"Form, color, movement are the most obvious of many outstanding aspects in Calder’s Art. We wanted to therefore avoid rather than adopt the use of those as possible design elements when beginning to conceive an architecture for the presentation of his work.
Since the given site between the Vine Street and the Benjamin Franklin Parkway does not have much charm, we felt that plants and gardens could help transform it successfully and turn itself into an attractive place for the people of Philadelphia, rather than simply adding another museum building to the already impressive collection of museums which are lining up along Benjamin Franklin Parkway.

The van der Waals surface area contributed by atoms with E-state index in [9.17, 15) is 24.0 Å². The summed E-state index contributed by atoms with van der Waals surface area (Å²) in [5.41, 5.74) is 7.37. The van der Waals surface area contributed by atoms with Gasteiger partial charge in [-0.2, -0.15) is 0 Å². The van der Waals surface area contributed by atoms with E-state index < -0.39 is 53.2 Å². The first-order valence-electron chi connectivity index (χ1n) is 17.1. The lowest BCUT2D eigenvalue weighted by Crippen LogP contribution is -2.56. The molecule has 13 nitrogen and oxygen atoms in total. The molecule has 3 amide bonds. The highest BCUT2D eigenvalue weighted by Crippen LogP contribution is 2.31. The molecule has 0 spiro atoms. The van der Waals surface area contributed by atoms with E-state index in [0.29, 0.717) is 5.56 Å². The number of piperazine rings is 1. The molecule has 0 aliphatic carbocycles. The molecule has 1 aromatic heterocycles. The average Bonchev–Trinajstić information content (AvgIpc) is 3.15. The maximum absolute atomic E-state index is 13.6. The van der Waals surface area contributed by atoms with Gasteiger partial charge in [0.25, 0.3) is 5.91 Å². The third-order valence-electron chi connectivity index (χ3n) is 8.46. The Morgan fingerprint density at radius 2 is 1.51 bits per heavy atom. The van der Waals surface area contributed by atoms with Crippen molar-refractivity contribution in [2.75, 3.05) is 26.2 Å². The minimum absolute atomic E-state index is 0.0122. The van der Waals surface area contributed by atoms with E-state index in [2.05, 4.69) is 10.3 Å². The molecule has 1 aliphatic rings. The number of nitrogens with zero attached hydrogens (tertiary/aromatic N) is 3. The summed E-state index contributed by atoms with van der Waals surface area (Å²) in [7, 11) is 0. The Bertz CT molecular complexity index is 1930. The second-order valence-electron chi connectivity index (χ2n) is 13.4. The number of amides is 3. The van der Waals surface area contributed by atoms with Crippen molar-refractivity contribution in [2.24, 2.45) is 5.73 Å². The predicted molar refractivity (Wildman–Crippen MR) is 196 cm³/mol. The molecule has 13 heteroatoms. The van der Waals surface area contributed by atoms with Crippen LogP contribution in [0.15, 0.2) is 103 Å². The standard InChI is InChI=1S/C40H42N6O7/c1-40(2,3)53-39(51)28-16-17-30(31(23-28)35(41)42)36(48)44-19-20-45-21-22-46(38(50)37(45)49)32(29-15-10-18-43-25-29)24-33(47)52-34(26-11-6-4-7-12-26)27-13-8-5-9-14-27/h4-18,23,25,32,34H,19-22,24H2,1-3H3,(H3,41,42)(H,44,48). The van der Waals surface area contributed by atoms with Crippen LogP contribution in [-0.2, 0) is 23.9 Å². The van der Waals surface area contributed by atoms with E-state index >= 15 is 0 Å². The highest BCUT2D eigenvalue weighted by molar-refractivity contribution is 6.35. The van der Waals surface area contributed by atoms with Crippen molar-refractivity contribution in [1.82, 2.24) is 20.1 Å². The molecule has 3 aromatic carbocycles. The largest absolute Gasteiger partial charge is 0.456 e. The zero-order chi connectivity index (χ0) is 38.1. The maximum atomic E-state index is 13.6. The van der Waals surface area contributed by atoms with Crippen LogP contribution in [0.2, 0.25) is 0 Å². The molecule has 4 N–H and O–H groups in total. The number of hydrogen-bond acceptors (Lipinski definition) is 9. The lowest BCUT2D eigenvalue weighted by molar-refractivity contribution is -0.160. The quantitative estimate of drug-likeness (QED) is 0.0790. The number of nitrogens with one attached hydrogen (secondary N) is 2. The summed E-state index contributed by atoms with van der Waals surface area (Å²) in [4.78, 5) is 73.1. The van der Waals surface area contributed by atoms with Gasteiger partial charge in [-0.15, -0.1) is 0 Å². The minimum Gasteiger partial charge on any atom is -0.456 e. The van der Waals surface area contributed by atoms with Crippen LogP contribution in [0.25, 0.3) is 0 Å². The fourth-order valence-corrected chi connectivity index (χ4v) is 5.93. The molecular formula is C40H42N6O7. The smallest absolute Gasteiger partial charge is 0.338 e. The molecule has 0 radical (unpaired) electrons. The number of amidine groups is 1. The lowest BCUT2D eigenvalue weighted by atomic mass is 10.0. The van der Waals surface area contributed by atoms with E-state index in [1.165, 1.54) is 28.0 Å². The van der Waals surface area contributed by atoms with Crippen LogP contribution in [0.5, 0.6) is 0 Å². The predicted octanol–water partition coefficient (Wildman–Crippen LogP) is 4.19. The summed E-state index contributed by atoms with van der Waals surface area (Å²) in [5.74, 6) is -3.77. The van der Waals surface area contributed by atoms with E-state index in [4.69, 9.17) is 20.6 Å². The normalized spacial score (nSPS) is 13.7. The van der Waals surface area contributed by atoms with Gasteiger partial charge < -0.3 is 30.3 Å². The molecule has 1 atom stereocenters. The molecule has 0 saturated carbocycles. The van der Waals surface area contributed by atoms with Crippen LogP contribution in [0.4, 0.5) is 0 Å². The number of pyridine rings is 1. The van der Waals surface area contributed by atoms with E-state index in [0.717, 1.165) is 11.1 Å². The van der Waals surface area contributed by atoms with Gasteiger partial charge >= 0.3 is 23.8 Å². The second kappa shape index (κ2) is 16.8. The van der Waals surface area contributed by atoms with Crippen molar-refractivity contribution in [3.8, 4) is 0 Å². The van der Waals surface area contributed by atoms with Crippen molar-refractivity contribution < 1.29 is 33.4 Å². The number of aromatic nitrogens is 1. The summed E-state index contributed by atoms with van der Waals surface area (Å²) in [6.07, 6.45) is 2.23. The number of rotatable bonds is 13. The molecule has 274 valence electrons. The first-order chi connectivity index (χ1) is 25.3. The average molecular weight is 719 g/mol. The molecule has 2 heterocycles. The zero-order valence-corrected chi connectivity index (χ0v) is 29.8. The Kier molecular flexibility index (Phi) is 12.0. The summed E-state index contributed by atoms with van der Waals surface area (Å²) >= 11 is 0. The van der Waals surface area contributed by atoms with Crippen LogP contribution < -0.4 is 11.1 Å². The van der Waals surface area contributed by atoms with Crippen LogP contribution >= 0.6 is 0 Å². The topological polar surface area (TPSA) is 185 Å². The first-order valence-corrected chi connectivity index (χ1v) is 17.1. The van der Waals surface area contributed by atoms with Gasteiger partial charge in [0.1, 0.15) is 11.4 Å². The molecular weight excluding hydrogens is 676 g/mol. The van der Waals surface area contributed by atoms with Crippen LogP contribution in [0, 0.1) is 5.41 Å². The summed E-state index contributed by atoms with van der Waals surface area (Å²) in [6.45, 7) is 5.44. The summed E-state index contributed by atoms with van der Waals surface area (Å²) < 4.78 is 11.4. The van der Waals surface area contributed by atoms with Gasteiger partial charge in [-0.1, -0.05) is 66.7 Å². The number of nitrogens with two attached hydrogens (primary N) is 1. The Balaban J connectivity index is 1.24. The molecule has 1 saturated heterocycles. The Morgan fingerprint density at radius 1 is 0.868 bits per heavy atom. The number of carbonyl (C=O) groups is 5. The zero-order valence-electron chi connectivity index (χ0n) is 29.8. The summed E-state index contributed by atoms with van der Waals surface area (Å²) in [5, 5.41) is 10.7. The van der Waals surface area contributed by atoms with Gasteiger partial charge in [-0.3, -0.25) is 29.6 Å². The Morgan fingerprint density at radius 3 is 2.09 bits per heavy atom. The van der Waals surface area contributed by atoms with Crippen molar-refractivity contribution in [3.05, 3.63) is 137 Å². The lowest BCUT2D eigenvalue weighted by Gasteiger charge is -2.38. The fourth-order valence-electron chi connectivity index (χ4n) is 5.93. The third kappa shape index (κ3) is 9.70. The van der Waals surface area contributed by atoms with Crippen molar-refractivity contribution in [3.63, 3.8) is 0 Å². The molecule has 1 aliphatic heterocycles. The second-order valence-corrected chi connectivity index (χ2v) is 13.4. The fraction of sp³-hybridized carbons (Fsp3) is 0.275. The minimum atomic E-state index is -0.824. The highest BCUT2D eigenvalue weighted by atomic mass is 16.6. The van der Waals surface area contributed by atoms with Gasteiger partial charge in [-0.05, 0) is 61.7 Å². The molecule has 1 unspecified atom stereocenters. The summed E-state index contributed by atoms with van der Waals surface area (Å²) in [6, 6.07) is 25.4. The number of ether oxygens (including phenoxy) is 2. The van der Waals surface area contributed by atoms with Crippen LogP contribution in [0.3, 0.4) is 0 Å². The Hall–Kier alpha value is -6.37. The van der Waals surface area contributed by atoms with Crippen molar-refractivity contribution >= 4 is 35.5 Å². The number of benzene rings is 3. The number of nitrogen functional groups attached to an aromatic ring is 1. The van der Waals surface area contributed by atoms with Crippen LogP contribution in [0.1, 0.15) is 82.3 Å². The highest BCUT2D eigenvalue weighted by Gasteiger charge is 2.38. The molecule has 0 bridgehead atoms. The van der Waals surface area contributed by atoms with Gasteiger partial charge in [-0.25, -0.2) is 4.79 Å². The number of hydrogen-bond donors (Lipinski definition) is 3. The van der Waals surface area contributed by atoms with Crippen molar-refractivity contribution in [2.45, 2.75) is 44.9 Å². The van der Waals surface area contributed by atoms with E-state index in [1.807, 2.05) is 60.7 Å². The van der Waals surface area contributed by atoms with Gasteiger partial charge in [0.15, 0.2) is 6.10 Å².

All of that strongly impacted our design - which was actually an open-ended process rather than a finished concept based on a fixed program. A kind of conceptual path which made us carve out the ground rather than build forms and volumes above - we were looking for space to present Calder’s work in a new and unprecedented way.
That space in the making eventually grew into a whole sequence of different galleries and also rather unexpected spaces, niches and gardens; such as the apse and the quasi-galleries or open plan gallery, the sunken or vestige gardens. And not only galleries in the classical sense, but every corner and angle, every stair and corridor should be offering itself up as a place to put art.
We could only do this through a close dialogue with a client who was asking for such a new type of place for being with art: an interplay between art, architecture and people - challenging but with rich potential for the curators to display Calder‘s incredibly multifaceted work in ever new and unexpected ways."
Jacques Herzog, August 2022.